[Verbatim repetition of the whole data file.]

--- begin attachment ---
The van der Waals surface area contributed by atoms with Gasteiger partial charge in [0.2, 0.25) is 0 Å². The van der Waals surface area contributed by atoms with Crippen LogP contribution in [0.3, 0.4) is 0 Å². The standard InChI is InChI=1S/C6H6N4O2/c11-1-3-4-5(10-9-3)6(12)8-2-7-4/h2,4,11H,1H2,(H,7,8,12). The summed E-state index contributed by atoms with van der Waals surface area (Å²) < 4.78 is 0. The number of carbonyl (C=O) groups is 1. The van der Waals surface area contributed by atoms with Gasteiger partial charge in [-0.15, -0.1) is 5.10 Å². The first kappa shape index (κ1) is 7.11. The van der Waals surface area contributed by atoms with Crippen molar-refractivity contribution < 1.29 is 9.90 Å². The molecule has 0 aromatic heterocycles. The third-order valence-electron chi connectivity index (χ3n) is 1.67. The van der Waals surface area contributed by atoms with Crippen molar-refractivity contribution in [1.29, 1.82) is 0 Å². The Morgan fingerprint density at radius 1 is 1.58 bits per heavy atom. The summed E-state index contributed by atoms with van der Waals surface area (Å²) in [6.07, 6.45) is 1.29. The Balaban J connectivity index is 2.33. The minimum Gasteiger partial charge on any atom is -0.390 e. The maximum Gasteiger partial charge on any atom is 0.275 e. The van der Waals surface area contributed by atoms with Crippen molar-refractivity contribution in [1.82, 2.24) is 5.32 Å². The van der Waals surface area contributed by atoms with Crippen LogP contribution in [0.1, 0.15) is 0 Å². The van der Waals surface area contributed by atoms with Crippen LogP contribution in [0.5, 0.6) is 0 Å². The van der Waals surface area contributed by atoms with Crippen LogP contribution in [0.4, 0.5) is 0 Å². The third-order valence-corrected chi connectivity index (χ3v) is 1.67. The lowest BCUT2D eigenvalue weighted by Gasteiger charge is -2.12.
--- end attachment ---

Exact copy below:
The van der Waals surface area contributed by atoms with Gasteiger partial charge in [0.2, 0.25) is 0 Å². The van der Waals surface area contributed by atoms with Crippen LogP contribution in [0.3, 0.4) is 0 Å². The standard InChI is InChI=1S/C6H6N4O2/c11-1-3-4-5(10-9-3)6(12)8-2-7-4/h2,4,11H,1H2,(H,7,8,12). The summed E-state index contributed by atoms with van der Waals surface area (Å²) < 4.78 is 0. The number of carbonyl (C=O) groups is 1. The van der Waals surface area contributed by atoms with Gasteiger partial charge in [-0.15, -0.1) is 5.10 Å². The first kappa shape index (κ1) is 7.11. The van der Waals surface area contributed by atoms with Crippen molar-refractivity contribution < 1.29 is 9.90 Å². The molecule has 0 aromatic heterocycles. The third-order valence-electron chi connectivity index (χ3n) is 1.67. The van der Waals surface area contributed by atoms with Crippen molar-refractivity contribution in [1.29, 1.82) is 0 Å². The Morgan fingerprint density at radius 1 is 1.58 bits per heavy atom. The summed E-state index contributed by atoms with van der Waals surface area (Å²) in [6.07, 6.45) is 1.29. The Balaban J connectivity index is 2.33. The minimum Gasteiger partial charge on any atom is -0.390 e. The maximum Gasteiger partial charge on any atom is 0.275 e. The van der Waals surface area contributed by atoms with Crippen molar-refractivity contribution in [1.82, 2.24) is 5.32 Å². The van der Waals surface area contributed by atoms with Crippen LogP contribution in [0.1, 0.15) is 0 Å². The van der Waals surface area contributed by atoms with Crippen LogP contribution in [0.5, 0.6) is 0 Å². The van der Waals surface area contributed by atoms with Crippen LogP contribution in [0.4, 0.5) is 0 Å². The third-order valence-corrected chi connectivity index (χ3v) is 1.67. The lowest BCUT2D eigenvalue weighted by Gasteiger charge is -2.12.